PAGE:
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Characteristics of peak streamflows and extent of inundation in areas of West Virginia and southwestern Virginia affected by flooding, June 2016

November 17, 2017

Heavy rainfall occurred across central and southern West
Virginia in June 2016 as a result of repeated rounds of torrential
thunderstorms. The storms caused major flooding and flash
flooding in central and southern West Virginia with Kanawha,
Fayette, Nicholas, and Greenbrier Counties among the hardest
hit. Over the duration of the storms, from 8 to 9.37 inches of
rain was reported in areas in Greenbrier County. Peak streamflows
were the highest on record at 7 locations, and streamflows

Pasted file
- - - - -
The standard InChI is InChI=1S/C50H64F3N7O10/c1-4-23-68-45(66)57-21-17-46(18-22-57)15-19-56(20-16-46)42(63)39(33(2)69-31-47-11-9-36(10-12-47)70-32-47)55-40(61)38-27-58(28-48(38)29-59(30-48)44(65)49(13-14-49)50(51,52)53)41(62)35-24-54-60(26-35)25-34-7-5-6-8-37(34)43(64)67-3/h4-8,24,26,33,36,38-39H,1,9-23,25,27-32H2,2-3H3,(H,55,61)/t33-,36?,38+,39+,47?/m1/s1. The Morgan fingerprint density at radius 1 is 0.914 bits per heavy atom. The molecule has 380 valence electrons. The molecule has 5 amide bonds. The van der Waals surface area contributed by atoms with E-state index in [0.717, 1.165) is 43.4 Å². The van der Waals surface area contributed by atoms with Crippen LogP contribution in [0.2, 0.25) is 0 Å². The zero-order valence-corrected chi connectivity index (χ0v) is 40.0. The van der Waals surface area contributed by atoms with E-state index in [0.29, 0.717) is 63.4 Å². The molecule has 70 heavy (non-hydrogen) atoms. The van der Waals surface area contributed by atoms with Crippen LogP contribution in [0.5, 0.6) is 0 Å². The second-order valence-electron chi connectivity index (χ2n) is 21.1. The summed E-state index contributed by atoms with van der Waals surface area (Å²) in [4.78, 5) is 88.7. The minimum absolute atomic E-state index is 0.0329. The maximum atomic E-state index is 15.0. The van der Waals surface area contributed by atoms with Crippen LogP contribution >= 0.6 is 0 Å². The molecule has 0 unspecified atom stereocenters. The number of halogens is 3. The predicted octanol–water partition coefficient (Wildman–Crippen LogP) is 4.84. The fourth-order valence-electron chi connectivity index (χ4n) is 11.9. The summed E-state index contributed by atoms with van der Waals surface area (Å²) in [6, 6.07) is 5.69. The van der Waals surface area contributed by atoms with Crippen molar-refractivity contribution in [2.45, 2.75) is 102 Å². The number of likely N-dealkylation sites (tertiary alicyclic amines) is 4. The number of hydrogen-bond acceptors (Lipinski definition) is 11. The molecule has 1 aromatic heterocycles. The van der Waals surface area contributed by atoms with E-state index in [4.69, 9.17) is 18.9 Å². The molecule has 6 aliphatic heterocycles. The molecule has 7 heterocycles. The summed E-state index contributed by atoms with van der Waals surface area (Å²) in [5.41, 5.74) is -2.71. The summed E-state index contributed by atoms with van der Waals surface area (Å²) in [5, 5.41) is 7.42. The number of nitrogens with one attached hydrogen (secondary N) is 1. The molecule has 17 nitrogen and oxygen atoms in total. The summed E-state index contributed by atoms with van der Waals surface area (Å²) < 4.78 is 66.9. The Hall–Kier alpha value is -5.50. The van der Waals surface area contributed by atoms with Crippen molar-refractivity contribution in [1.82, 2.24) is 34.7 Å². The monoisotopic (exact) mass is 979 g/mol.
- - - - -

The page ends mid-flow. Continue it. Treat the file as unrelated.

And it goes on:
at 18 locations ranked in the top five for the period of
record at U.S. Geological Survey streamflow-gaging stations
used in this study. Following the storms, U.S. Geological Survey
hydrographers identified and documented 422 high-water
marks in West Virginia, noting location and height of the water
above land surface. Many of these high-water marks were
used to create flood-inundation maps for selected communities
of West Virginia that experienced flooding in June 2016.
Digital datasets of the inundation areas, mapping boundaries,
and water depth rasters are available online.